¶ 6 In July 2013, the Citizens Clean Elections Commission and others (collectively, the “Commission”) sued Arizona's Secretary of State, asking the superior court to declare H.B. 2593 unconstitutional, as applicable to nonparticipating candidates, and to enjoin the Secretary from implementing it. The Commission alleged that the CCEA fixed campaign contribution limits as they existed in 1998 for nonparticipating candidates, and that the legislature could not alter those limits by amending § 16–905 without complying with the VPA. The court permitted the President of the Senate, Andy Biggs, and the Speaker of the House, Andrew M. Tobin, (collectively, “Intervenors”) to intervene and join in defending H.B. 2593.

¶ 7 The superior court denied the Commission's motion to preliminarily enjoin implementation of H.B. 2593, finding that the Commission did not have a strong likelihood of success on the merits. See Shoen v. Shoen, 167 Ariz. 58, 63, 804 P.2d 787, 792 (App.1991) (setting forth factors to consider in ruling on a motion for preliminary injunction). The court reasoned that § 16–905 is probably not subject to the VPA because (1) the CCEA referred to § 16–905 only as part of a formula for computing contribution limits, (2) subjecting cross-referenced statutes to the VPA could “create havoc,” and (3) it was uncertain whether a majority of voters in 1998 intended that the VPA apply to the CCEA. The court also found that, “in light of ․ First Amendment issues presented” by Intervenors, it could not conclude that irreparable harm would occur or that the balance of hardships or public interest favored a preliminary injunction.

¶ 8 In an ensuing special action, the court of appeals accepted jurisdiction and granted relief to the Commission. Ariz. Citizens Clean Elections Comm'n v. Brain, 233 Ariz. 280, 282 ¶ 1, 311 P.3d 1093, 1095 (App.2013). The court did not address the parties' VPA-related or First Amendment arguments. Instead, it held that, “as a matter of statutory construction, when the voters enacted the [CCEA] in 1998, they fixed campaign contribution limits as they existed in 1998 ․ [and] did not adopt a mere formula that would allow the Legislature to easily amend the § 941 limits.” Id. at 288 ¶ 31, 311 P.3d at 1101. Based on that determination, the court of appeals further concluded that because § 16–941(B) applies “[n]otwithstanding any law to the contrary,” it “preempts” and renders “ineffective” those provisions of H.B. 2593 that altered campaign contribution limits applicable to nonparticipating candidates. Id.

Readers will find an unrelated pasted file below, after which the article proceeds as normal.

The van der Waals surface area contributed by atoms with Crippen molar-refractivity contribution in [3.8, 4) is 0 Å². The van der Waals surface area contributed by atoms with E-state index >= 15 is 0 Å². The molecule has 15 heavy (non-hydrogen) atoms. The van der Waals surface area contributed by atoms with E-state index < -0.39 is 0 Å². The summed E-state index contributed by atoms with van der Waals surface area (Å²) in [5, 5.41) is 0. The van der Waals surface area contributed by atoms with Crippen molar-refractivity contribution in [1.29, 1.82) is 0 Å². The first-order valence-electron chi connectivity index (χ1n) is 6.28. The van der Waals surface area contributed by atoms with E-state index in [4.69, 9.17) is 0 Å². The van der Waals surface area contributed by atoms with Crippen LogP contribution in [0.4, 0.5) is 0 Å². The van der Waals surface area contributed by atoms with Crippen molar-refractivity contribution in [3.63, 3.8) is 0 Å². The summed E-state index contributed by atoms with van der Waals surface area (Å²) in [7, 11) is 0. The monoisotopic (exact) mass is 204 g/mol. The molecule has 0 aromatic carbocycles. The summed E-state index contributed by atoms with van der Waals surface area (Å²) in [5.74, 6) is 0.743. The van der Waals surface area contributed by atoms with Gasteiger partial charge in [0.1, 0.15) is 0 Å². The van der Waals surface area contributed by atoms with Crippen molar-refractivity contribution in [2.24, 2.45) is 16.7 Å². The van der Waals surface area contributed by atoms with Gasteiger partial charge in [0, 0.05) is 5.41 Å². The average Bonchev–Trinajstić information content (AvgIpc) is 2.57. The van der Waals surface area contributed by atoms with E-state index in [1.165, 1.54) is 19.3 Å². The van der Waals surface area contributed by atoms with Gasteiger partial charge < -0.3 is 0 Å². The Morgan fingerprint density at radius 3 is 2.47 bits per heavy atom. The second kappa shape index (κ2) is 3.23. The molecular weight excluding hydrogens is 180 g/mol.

¶ 9 In light of its interpretation of § 16–941(B) as providing fixed limits rather than a formula, the court of appeals vacated the superior court's order denying the Commission's motion for a preliminary injunction. Id. at 290–91 ¶ 41, 311 P.3d at 1103–04. Because the superior court acknowledged but did not sufficiently address Intervenors' arguments that fixed limits violate the First Amendment, however, the court of appeals instructed the superior court to revisit that issue. Id. Pending that determination, the court of appeals maintained the preliminary injunction against H.B. 2593's implementation, as applicable to nonparticipating candidates. Id. at 292 ¶ 46, 311 P.3d at 1105.

¶ 10 Pursuant to our jurisdiction under Article 6, Section 5(3) of the Arizona Constitution, and as a matter of statewide importance, we granted review to decide this single statutory issue: whether A.R.S. § 16–941(B) provides a formula for calculating campaign contribution limits for nonparticipating candidates or instead fixes those limits. We previously vacated the court of appeals' opinion and lifted the preliminary injunction, indicating that this opinion would follow.


¶ 11 Our primary objective in interpreting a voter-enacted law is to effectuate the voters' intent. See Ariz. Early Childhood Dev. & Health Bd. v. Brewer, 221 Ariz. 467, 470 ¶ 10, 212 P.3d 805, 808 (2009). If the statute is subject to only one reasonable interpretation, we apply it as written without further analysis. Id. But if the statute is ambiguous, we consider secondary principles of statutory interpretation, such as “the context of the statute, the language used, the subject matter, its historical background, its effects and consequences, and its spirit and purpose .” Wyatt v. Wehmueller, 167 Ariz. 281, 284, 806 P.2d 870, 873 (1991) (citation omitted). We review the interpretation of statutes de novo as an issue of law. State v. Gutierrez, 229 Ariz. 573, 576 ¶ 19, 278 P.3d 1276, 1279 (2012).


¶ 12 Before addressing the statutory issue before us, we make clear that two factors have no bearing on determining the voters' intent when they passed the CCEA in 1998: the VPA and testimony from plaintiff Louis J. Hoffman, who primarily drafted the CCEA and served as a member of the Citizens Clean Elections Commission. Although voters approved both the VPA and the CCEA in the 1998 general election, the acts' subjects are not linked, and nothing in the CCEA's publicity pamphlet or ballot language mentions the VPA. In short, those who voted to enact the CCEA might or might not have supported the VPA and could not have counted on its simultaneous enactment. And just as a legislator, lobbyist, or other interested party lacks competence to testify about legislative intent in passing a law, Golder v. Dep't of Revenue, 123 Ariz. 260, 265, 599 P.2d 216, 221 (1979), the drafter of a voter initiative is not competent to testify about the voters' intent in passing that initiative.